Saturday, April 30, 2011

Incarceri 9 Interview

1. Can you give us a brief history of the band?

Kol: Well, I started writing the songs in late 2005, but didn't have any members. I tries out various members , with various band names including Centuryspawn, then Black Swamp Chain Gang. Both of those last names were somebody elses ideas. The last group of folks tried to kick me out and our bassist Bst, and our old drummer Marco came with me. We kept the songs He and I wrote, and I came up with the name Incarceri 9. We got Jordan in the band in March of 2008, and thus the current lineup was made. Sadly , in late 2008 we had to let our drummer Marco go for various and irreconcilable reasons. We have since carried on without a permanent drummer until we find the right fit. We released the first album in april 20 2009.

Bst : I made contact with Kol after almost convincing myself to ditch the whole scene. Slow start and much wasted time past while we shuffled through some bad lineup choices, before securing Jordan and expanding our arsenal.

2. How would you describe your sound to someone who has never heard you before?

Bst: Someone stepping on a placental membrane

Jordan: We see ourselves as a synthesis of all that is metal. We explore a wide range of metal subgenres and someone who is new to the band can go into it expecting to hear familiar styles fused with more challenging approaches in a surprisingly natural union.

Kol: I agree with Jordan and would add that all of our songs are either about dark and emotional themes , or freedom and individualism by rejecting religion and the guitar hero culture that is ruining society today.

3. What is the meaning behind the band's name?

Kol: Incarceri 9 broken down means: In Carceri (italian for prison) 9(in numerology 9 stands for the end or completion) so the name of the first album IN PRISON TIL THE END Iis also the meaning of the bands name. The prison is life , the end is death when we are released.

4. What are some of the best live shows that you have played so far?

Jordan: There's a club here in town called New Street Studio that's always been really good to us. We always enjoy playing for them. Sadly, however, a great many of the venues here in Atlanta are extremely corrupt flat out refuse to pay bands for the services they render. Then they act like the bands are being unreasonable for wanting to get paid. I could write a book (and I just might) about all of the garbage that gets spewed our way in this regard. We actually played a festival gig here one time where we tried to get paid and the promoter said "well I had to pay the bartender and the catering and the bouncers and the sound guy and the lighting guy and the camera guy and I didn't have any left over to pay you." Well guess what- without the bands, none of those other people would have a reason to be there! I have a tendancy to rant about this too much in interviews, so I wont go on, but this is a business and we can't operate our business at a loss. There was a time when people played gigs for each other because they were part of a scene and didn't worry about money, but now that comradery has been corrupted into this petulant "something for nothing" mentality. People ask where I get off not being willing to play gigs for no money and I just say "Who is John Galt?"Bst: I really liked the Atrium venue, a hip hop club in southeastern Atlanta. I’m surrounded by hand painted portraits of various hip hop artist, feeling kinda uncomfortable, like I was playing at their party or something.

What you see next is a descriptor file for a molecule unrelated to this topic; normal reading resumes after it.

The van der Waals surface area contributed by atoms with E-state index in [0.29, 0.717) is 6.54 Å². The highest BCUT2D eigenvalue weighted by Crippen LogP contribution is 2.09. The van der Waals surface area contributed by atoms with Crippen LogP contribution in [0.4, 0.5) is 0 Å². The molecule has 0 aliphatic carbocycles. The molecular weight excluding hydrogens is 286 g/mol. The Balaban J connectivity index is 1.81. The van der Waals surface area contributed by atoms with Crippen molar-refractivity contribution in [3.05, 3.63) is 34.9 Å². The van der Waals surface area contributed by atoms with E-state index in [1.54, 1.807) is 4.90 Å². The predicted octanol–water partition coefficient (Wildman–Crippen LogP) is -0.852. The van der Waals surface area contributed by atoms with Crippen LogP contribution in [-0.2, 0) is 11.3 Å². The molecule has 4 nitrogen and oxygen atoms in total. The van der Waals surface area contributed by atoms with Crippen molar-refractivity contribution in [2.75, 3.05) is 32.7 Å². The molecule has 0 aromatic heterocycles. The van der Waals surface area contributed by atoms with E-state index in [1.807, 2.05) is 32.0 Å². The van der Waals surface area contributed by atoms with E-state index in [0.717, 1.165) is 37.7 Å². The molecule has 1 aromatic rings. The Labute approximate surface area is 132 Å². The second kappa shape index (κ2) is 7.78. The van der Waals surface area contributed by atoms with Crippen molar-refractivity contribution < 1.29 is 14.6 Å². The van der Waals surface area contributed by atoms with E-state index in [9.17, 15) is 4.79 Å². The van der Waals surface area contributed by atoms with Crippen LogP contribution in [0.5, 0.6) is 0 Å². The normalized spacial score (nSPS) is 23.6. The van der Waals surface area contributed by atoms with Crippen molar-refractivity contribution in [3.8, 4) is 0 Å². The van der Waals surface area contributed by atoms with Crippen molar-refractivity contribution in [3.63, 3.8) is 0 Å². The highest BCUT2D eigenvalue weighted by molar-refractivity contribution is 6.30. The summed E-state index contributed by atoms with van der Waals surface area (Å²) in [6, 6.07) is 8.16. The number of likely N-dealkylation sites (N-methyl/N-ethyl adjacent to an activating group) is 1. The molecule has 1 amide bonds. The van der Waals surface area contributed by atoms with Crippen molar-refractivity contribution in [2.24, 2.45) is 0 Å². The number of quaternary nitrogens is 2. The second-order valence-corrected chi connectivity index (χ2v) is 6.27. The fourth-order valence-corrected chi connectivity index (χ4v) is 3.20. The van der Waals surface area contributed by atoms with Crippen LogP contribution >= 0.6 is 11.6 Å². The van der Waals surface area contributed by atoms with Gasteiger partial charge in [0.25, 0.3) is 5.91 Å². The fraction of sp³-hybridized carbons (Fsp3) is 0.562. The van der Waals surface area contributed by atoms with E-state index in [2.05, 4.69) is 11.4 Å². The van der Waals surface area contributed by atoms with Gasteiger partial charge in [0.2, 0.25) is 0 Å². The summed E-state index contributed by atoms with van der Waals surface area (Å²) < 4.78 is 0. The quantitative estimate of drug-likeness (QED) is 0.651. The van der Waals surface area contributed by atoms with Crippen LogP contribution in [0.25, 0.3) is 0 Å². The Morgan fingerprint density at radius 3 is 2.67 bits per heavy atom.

5. Are there any plans for a tour?

Bst: As long as I can pass the check for it.

Kol: No plans, but would love to tour Europe,Japan,Canada,South America,Africa,etc. I left out the US because I feel they aren't ready for us because we don't sound like Lamb Of God.

Jordan: As the various markets open up to us, we'll be hitting the road and hitting it hard. Right now the focus is on getting the right label, management, and agent behind us so that we have the proper backing.

6. Have you received any label interest yet?

Kol: There has been from minor overseas labels who want to distribute the new album

Bst: some

Jordan: We've actually been approached by some independant labels from overseas. We've got internet distribution through CDBaby and are in negotiations for in-store distribution in several areas. We don't pretend to be one of these "we don't want to get signed we're all about the music" bands. Fuck that- we want to quit our day jobs and do this full time.

7.How would you describe the lyrical content of the music?

Jordan: We explore a lot of dark topics but there's definately a sort of transcendental aspect to our lyrics as well. Kind of like what Albert Camus proposed in his Theory of Absurdism but with a heavy dose of Ayn Rand Objectivist philosophy and Franz Kafka-esque paranoia. Essentially we argue that life is what you make of it, and no matter how dark and bleak your situation, you can still shape it into something wonderful and beautiful in its own right.

Kol: We delve in to a couple subjects, but the main one is the rejection of religion in order to live stronger and more complete lives without the concern of the fabled afterlife.

Bst: Sick fantasies acted out for the public.

8. What direction do you see the band going into on future releases?

Bst: We are writing songs together now from scratch, putting together more complex arrangements. It will be interesting to see where we go.